Within a week of the start of the war in Ukraine, we’ve seen how quickly problems with food supplies can happen. It’s back to an emergency World War II situation.

There is talk of dairy farmers moving to tillage to help compensate for the loss of production in Ukraine. I think that’s not likely to happen as most farmers have special expertise and are not the generalists that they were 70 years ago.

The machinery and manpower simply isn’t there to change over on the huge scale that is being aspired to.

I try to keep an open mind about how we proceed and judge things on a case-by-case basis, and sometimes “needs must”.

For example, the ban on genetically modified crops is popular but genetic engineering may be able to help in dealing with the climate crisis.

Genetically modified animal feed has been developed that can reduce the methane emissions from cattle. Crops have been genetically modified to have greater pest resistance.

There’s a lot of research going on in this general area, including in Oakpark in Carlow.

If we are to produce the increased volume of food crops that may be needed, we may have to choose between permitting the use of genetically modified crops or the use of currently banned pesticides. We might end up reversing environmental gains that we have made in the past.

Individual actions

When my wife and I came back to settle in Clare, we built a new home and tried to build it as sustainably as we could afford.

It’s a passive house, and we put up a wind turbine and solar panels to help offset the impact we have in other activities we like to do.

At the time it was hard to get good, impartial advice and there was zero grant aid.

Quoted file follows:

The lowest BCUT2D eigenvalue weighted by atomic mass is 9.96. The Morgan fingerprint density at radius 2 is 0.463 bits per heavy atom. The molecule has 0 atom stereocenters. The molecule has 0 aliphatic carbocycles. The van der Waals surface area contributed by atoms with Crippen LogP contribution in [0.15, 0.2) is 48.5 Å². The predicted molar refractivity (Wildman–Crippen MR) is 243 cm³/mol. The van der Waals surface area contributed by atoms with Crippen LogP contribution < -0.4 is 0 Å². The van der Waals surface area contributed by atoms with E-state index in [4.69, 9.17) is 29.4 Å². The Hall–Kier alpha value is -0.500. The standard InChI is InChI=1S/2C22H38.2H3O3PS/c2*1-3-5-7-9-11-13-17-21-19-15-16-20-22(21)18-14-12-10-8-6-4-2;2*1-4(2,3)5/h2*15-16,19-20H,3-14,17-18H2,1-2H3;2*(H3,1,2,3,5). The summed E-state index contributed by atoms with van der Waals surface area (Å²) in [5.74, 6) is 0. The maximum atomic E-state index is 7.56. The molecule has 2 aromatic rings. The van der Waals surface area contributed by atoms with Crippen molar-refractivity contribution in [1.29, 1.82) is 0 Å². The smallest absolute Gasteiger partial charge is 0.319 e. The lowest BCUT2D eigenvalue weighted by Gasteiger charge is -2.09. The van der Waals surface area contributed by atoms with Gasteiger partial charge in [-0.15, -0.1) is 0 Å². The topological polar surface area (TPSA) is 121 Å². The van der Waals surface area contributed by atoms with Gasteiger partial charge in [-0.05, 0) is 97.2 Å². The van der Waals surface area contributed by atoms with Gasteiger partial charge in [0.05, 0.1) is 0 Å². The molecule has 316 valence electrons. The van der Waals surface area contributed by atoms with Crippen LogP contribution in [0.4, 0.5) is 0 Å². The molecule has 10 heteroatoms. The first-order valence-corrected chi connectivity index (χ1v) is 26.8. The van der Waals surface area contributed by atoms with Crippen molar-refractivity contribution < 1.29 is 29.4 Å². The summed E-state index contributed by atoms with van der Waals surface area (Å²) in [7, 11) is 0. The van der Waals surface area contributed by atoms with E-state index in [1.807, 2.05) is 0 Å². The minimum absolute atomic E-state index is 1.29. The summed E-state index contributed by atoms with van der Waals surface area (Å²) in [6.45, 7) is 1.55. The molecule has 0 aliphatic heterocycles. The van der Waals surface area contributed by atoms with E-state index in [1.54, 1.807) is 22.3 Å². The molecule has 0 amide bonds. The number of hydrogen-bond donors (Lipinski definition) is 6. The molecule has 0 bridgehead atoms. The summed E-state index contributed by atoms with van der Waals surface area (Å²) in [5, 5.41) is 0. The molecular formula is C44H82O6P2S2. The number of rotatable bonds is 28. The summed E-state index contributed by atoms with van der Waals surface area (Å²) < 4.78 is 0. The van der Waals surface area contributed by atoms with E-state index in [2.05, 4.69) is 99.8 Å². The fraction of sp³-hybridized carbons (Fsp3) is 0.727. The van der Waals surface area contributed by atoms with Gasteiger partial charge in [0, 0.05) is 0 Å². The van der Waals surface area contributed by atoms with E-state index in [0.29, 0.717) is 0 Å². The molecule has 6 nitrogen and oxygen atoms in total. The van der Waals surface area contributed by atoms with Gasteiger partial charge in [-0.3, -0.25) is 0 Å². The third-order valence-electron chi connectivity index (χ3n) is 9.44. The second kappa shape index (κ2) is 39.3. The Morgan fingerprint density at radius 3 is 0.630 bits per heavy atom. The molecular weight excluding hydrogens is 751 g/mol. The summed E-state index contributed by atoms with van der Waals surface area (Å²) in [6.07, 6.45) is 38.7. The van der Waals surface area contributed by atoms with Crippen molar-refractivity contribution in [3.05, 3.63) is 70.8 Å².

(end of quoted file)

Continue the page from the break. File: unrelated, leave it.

People often ask me about the payback of the environmental measures I have put in but for me, there’s a big emotional payback.

On a windy day, the hot water is heated by the wind turbine, and on a sunny day it’s heated by the solar panels so I don’t feel one bit guilty having a long hot shower, all at zero carbon emissions. It’s not like when I was growing up and we had the big furore over who left the immersion switched on!

After lockdown, we were very eager to get back to travel but there is a bit of emotional baggage in that regard.

There seems to be a big effort in the aviation world to reduce the adverse impact, and I’m hoping that will let me continue to travel without feeling uneasy.

Improvements in fleet management can make air travel more efficient and there seems to be solid moves towards hybrid aircraft for the short haul flights.

I like to see people doing the simple easy things that can reduce their impact, like recycling and reducing food waste.

We don’t eat about 15-20% of the food we buy. Reducing that would make a huge difference.

Living in the countryside we’re very lucky that we have farm animals and pets to eat the leftovers and use up our food waste.

I’d also encourage people to look at grants available for home upgrades. A lot of people would love to have solar panels or a wind turbine but for whatever reason, often cost, it’s not appropriate for them, but the small easy things can make a big difference.

I believe that a small bit of personal responsibility can have a big effect cumulatively.

Renewable energy / technology changes

I’d like to see a future with more renewables and more embracing of technologies that are already there.

I can’t emphasise enough how important it is that people have access to the democratic process and that their voice and concerns are heard as part of the planning process, but I’m also concerned that a lot of renewable projects are running up against problems with planning.